Demo for Background Subtraction for Dynamic Scenes

This page contains the video results on background subtraction using the Generalized Stauffer-Grimson background model with dynamic texture components. The video are encoded in Quicktime h.264 (.mov playable with the latest Quicktime player), or DivX (.avi playable by Windows Media Player with DivX codec).

Several different background models are tested (see the paper for more details):


DT – non-adaptive dynamic texture.
DTM K=1 – adaptive dynamic texture, with K=1 component.
DTM K=3 – adaptive dynamic texture, with K=3 components.
GMM – Stauffer-Grimson Gaussian mixture model.
PCA – PCA on 7×7 patches.
[Monnet et al] – patch-based dynamic texture, with single-step prediction.
[Zhong & Sclaroff] – the robust Kalman filter from Zhong & Sclaroff, ICCV2003.


Water Bottle

This video, from [Zhong & Sclaroff], contains a water bottle floating in water.

[ mov (1.7 MB) | avi (2.6 MB) ]

The DT model performs significantly better than the GMM, at 80% TPR, the DT model has a false-positive rate of 0.21%, while the GMM has a false-positive rate of 2.36%. Note that the DT model is non-adaptive, and yet still models the background motion well. On the other hand, GMM is an adaptive model, but it is ill-suited for modeling the stochastic nature of water motion.

The PCA model also performs well, but is slightly inferior to DT. This suggests that the water background of Bottle is modeled well with texture, and that the improvement in performance of the DT is due to its ability to also model the motion of the texture. [Monnet et al], which is based on single-step prediction of the PCA coefficients, also outperforms the PCA model. Note that the pixel-based methods (GMM and [Zhong & Sclaroff]) mark most of the reflection of the bottle as foreground, whereas the patch-based methods (DT, PCA, and [Monnet et al]) mark the reflection as background water. Again, this illustrates the importance of modeling the texture along with the motion.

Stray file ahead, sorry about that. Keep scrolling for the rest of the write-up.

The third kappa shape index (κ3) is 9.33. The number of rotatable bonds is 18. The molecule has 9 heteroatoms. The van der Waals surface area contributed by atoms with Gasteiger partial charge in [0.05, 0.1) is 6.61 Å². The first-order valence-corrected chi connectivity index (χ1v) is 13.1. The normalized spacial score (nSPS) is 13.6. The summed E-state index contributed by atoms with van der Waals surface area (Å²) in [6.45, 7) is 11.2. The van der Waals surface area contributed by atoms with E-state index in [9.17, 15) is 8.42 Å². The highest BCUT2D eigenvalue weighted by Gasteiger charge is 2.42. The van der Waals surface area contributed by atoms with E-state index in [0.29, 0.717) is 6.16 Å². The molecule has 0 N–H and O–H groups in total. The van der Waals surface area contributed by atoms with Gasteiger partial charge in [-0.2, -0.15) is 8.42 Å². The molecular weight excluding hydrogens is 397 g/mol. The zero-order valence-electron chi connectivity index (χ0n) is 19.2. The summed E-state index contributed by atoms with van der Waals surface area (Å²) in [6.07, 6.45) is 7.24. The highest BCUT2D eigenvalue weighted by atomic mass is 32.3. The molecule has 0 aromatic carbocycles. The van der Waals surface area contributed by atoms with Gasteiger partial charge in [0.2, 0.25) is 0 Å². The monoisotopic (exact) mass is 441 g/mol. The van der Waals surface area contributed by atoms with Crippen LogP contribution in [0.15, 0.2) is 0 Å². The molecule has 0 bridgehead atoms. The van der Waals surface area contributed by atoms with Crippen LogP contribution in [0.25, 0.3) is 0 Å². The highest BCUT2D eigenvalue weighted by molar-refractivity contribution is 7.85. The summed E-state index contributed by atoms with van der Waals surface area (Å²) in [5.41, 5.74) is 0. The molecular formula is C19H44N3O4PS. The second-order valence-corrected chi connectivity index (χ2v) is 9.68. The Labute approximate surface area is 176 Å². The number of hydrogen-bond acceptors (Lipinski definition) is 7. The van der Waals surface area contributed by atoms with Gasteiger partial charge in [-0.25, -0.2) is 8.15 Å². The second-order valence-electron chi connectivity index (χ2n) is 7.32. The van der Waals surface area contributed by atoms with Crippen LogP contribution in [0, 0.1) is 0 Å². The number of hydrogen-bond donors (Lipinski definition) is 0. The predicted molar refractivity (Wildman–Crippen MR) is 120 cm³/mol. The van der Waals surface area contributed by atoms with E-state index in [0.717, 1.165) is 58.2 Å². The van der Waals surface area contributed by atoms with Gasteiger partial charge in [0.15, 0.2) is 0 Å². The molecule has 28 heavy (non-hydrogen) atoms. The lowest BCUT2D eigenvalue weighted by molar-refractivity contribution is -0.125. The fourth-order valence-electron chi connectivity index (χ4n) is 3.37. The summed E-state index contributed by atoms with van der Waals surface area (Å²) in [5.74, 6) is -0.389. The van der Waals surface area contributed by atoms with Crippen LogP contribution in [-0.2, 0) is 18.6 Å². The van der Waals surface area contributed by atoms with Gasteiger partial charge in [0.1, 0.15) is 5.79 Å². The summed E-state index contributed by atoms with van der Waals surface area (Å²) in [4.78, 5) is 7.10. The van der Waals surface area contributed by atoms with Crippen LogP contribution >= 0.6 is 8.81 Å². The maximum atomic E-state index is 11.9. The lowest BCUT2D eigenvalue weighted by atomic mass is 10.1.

Boats1 and Boats2

This video contains boats traveling in the water. This is a challenging scene because the background motion changes dynamically, e.g. the background water becomes turbulent as the boat passes through.

[ mov (10 MB) | avi (15 MB) ]

[ mov (12 MB) | avi (15 MB) ]

DTM3 is able to model the wake of the boat with a new mixture component, and correctly adapts it into the background quickly. On the other hand, the adaptive model with a single dynamic texture (DTM1) takes much longer to adapt to the wake because the model only contains a single mode. While the models based on dynamic textures tend to do well on these video, the other background models perform fairly poorly. GMM is able to adapt to the wake of the boat, but the overall foreground detections are very noisy, due to the constant motion of the waves. [Monnet et al] detects the wake as part of the foreground, and has trouble with the stochastic nature of the shimmering waves in the bottom of the video.

Zod2 PETS2005